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Rapiscan Hopes to Facilitate Trade and Enhance Security in Latin America

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Peter Kant, President, Rapiscan Americas

Guest post by Peter Kant, President, Rapiscan Americas

ED Note: Rapiscan Systems is the largest US manufacturer and supplier of security inspection systems and services.  Rapiscan specializes in airport, cargo and major event security systems and provides high-technology security scanners and scanning operational services.

Rapiscan is honored and excited to join Acting U.S. Secretary of Commerce Rebecca Blank on the infrastructure trade mission to Brazil, Panama and Colombia next week. Having participated in trade missions in the past, we have always found these opportunities to be extremely beneficial and, given the mission’s focus on infrastructure, I’m sure this one will prove to be no different.

Rapiscan is focused on expanding our efforts extensively in the Latin American market. Brazil’s economy is growing at a rate second to only China, providing ample opportunities for partnerships and trade with U.S. companies. Given the numerous events Brazil will be hosting over the coming years–including the 2014 World Cup and 2016 Olympics–security is a concern, something we hope to discuss next week. Rapiscan will actually have the opportunity to secure some of the stadiums in Brazil that will be used for the FIFA Confederations Cup next month – the same stadiums that will later be used for the World Cup.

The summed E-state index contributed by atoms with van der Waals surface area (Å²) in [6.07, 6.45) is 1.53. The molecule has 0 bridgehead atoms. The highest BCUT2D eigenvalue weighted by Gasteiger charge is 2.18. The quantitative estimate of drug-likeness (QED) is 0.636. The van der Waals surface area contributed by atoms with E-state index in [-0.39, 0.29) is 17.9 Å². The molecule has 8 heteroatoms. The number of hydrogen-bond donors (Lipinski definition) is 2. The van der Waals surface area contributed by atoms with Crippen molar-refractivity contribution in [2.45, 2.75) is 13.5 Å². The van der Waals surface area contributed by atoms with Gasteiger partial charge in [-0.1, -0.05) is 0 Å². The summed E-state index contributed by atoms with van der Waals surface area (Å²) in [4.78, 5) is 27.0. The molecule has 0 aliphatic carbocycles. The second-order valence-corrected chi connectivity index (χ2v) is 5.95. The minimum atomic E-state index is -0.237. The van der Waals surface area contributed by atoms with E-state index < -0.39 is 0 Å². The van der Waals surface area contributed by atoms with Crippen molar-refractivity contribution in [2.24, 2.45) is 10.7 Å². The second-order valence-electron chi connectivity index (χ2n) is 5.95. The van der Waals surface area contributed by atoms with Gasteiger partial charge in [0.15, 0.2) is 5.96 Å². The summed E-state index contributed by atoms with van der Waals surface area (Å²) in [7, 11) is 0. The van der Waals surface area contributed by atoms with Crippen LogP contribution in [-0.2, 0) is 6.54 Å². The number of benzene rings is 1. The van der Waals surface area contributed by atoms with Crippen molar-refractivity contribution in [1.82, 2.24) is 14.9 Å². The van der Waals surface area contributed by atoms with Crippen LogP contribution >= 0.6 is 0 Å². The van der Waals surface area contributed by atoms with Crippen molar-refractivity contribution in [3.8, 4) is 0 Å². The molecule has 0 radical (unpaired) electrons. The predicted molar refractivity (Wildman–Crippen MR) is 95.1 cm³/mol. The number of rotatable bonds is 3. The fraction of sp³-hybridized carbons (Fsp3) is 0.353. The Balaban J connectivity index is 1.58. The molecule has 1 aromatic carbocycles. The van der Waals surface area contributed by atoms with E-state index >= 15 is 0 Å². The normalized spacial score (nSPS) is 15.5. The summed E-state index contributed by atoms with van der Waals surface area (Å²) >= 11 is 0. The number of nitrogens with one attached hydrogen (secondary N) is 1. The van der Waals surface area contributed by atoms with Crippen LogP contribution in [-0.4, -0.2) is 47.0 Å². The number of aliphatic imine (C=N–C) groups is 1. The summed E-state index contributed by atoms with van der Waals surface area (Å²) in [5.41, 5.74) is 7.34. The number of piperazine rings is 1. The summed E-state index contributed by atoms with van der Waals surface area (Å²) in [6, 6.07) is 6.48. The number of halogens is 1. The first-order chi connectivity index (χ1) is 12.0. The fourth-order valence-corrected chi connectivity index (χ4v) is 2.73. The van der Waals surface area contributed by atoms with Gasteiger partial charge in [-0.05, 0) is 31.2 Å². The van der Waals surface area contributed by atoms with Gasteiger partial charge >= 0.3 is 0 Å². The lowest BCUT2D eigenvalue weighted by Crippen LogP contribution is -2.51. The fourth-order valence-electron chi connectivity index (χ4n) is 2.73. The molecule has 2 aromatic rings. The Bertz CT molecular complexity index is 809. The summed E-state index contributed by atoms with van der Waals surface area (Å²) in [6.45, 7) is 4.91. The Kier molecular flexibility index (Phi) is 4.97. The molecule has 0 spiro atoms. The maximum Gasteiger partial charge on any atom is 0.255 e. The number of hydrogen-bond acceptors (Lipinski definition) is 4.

To help support the Brazilian market and these upcoming events we recently introduced our Brazilian branch, Rapiscan do Brazil. Brazil is undergoing massive infrastructure growth, from seaports to airports, and we are currently providing cargo and vehicle scanning solutions for Embraport–the largest private port in Brazil.  As part of the trade mission, we look forward to meeting with Brazilian representatives next week to discuss other ways Rapiscan may be able to assist Brazil in their aggressive infrastructure expansion.

We also hope to take full advantage of the Colombia and Panama portions of the trip. Recently, both Colombia and Panama signed free trade agreements with the U.S., and under these agreements, we are likely to see trade increase–increasing the need for scanning cargo and securing the aviation sector. Whether the trade is done through air or by sea security and customs inspections are critical to facilitating commerce. Rapiscan plans to meet with Latin American officials to discuss potential security options. Additionally, as the expansion of the Panama Canal takes shape, Rapiscan is excited to potentially help secure the new ports that will be created.

We look forward to the trip and the opportunity to work with the other delegates and our Latin American counterparts to create new opportunities and relationships. Together, we can forge ties to that will benefit both the U.S. and Latin America.

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